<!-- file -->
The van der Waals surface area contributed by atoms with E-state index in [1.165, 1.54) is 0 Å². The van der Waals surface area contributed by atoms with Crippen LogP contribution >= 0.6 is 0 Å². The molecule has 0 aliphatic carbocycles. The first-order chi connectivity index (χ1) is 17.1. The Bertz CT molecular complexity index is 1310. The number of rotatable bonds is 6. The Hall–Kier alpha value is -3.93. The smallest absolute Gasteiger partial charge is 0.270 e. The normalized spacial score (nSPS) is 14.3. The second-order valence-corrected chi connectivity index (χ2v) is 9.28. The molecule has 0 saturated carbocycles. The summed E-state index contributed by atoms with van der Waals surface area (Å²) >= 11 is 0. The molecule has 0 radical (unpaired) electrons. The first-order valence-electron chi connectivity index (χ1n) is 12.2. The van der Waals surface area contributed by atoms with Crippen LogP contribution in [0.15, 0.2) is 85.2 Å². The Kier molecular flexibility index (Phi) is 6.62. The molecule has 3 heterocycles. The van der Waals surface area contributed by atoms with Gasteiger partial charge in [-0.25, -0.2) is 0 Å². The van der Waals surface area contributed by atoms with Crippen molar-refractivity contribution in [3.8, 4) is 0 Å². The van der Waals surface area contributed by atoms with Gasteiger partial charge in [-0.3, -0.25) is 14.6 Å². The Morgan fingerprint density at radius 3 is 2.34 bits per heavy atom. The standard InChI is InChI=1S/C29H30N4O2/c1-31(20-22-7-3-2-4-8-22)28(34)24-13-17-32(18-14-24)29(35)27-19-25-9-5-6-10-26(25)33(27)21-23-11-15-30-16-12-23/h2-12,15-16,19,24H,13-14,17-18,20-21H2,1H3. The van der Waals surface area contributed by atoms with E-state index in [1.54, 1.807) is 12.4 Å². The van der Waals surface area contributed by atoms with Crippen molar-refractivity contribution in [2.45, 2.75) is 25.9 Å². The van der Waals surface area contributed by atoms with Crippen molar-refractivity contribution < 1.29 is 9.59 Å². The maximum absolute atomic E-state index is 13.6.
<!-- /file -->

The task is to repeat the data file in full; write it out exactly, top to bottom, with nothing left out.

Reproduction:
The van der Waals surface area contributed by atoms with E-state index in [1.165, 1.54) is 0 Å². The van der Waals surface area contributed by atoms with Crippen LogP contribution >= 0.6 is 0 Å². The molecule has 0 aliphatic carbocycles. The first-order chi connectivity index (χ1) is 17.1. The Bertz CT molecular complexity index is 1310. The number of rotatable bonds is 6. The Hall–Kier alpha value is -3.93. The smallest absolute Gasteiger partial charge is 0.270 e. The normalized spacial score (nSPS) is 14.3. The second-order valence-corrected chi connectivity index (χ2v) is 9.28. The molecule has 0 saturated carbocycles. The summed E-state index contributed by atoms with van der Waals surface area (Å²) >= 11 is 0. The molecule has 0 radical (unpaired) electrons. The first-order valence-electron chi connectivity index (χ1n) is 12.2. The van der Waals surface area contributed by atoms with Crippen LogP contribution in [0.15, 0.2) is 85.2 Å². The Kier molecular flexibility index (Phi) is 6.62. The molecule has 3 heterocycles. The van der Waals surface area contributed by atoms with Gasteiger partial charge in [-0.25, -0.2) is 0 Å². The van der Waals surface area contributed by atoms with Crippen molar-refractivity contribution in [3.8, 4) is 0 Å². The van der Waals surface area contributed by atoms with Gasteiger partial charge in [-0.3, -0.25) is 14.6 Å². The Morgan fingerprint density at radius 3 is 2.34 bits per heavy atom. The standard InChI is InChI=1S/C29H30N4O2/c1-31(20-22-7-3-2-4-8-22)28(34)24-13-17-32(18-14-24)29(35)27-19-25-9-5-6-10-26(25)33(27)21-23-11-15-30-16-12-23/h2-12,15-16,19,24H,13-14,17-18,20-21H2,1H3. The van der Waals surface area contributed by atoms with E-state index in [1.54, 1.807) is 12.4 Å². The van der Waals surface area contributed by atoms with Crippen molar-refractivity contribution in [2.45, 2.75) is 25.9 Å². The van der Waals surface area contributed by atoms with Crippen molar-refractivity contribution < 1.29 is 9.59 Å². The maximum absolute atomic E-state index is 13.6.